Again the Landlord who had applied for the eviction of the tenant on the ground that the house needed repairs, if the application is rejected cannot apply for the eviction of the tenant even if later on, it becomes necessary to repair the house. Unless there are compelling reasons it is unreasonable Jo accept such a construction. The difference in the language employed in the two provisions though could have been avoided has not made any difference in law. They mean the same thing. In my judgment Section 11 of the Mysore House Rent and Accommodation Control Act is a statutory incorporation of the well known doctrine of res judicata. The dictionary meaning of the word 'issue'' is a point in question betweencontending parties in action; a question of fact or law on which the parties are at variance.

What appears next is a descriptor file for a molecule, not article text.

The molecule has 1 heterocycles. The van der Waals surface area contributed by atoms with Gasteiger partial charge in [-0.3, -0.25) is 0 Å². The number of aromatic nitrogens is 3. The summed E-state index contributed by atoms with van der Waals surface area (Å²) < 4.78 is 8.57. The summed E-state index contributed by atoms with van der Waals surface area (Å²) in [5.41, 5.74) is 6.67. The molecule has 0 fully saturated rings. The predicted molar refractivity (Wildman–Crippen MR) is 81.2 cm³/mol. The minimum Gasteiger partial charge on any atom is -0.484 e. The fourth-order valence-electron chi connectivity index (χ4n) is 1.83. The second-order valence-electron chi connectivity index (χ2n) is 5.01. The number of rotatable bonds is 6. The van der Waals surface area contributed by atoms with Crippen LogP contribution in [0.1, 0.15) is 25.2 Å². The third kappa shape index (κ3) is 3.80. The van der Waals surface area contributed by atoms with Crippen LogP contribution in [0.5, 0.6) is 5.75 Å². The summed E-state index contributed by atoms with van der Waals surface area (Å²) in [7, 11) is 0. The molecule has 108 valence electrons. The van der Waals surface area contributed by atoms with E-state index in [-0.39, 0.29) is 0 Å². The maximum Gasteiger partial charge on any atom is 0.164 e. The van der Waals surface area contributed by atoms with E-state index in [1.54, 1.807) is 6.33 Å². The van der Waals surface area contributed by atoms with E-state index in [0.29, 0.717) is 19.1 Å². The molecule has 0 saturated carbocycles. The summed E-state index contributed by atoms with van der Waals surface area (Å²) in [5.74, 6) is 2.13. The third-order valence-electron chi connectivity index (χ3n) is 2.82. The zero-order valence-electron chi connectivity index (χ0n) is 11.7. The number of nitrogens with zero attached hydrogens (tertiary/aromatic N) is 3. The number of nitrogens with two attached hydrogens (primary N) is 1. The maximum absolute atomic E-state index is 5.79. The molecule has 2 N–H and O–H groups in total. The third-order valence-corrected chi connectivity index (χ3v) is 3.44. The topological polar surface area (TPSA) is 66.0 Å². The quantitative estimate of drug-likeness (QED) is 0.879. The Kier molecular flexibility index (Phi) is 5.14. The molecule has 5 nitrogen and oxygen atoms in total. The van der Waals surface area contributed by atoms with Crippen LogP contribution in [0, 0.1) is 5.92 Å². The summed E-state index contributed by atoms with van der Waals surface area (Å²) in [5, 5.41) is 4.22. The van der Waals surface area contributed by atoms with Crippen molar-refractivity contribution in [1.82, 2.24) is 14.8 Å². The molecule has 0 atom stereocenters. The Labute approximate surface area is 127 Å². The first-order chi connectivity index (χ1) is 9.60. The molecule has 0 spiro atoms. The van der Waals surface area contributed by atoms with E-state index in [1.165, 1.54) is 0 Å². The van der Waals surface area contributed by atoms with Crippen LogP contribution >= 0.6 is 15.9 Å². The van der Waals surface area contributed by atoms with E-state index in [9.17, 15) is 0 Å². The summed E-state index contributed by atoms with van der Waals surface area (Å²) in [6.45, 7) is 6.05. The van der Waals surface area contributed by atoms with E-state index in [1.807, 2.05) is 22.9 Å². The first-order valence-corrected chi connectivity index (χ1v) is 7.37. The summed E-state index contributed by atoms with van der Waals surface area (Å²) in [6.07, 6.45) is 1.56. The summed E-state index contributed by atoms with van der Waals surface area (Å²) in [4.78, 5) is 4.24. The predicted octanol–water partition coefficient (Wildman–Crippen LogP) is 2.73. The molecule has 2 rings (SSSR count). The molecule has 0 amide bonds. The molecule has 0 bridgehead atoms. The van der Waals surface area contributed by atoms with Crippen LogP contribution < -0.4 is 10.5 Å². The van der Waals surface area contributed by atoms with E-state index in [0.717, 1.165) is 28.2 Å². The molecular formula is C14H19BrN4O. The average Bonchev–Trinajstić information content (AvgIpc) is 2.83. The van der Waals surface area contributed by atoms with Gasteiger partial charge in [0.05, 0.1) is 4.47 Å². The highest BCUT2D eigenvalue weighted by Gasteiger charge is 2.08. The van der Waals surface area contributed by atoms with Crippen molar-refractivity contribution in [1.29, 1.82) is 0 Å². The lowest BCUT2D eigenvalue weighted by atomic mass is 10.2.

The word 'issue' in Section 11 of the Mysore House Rent and Accommodation Control Act means the dispute between the parties. Every issue must relate itself to a matter in dispute. It may be a question of fact or law. What is important is the identity of the matter in dispute. A dispute which arises subsequent to the earlier decision cannot be barred by res judicata by reason of the earlier decision. Hence there is no substance in the plea of res judicata raised by the petitioner.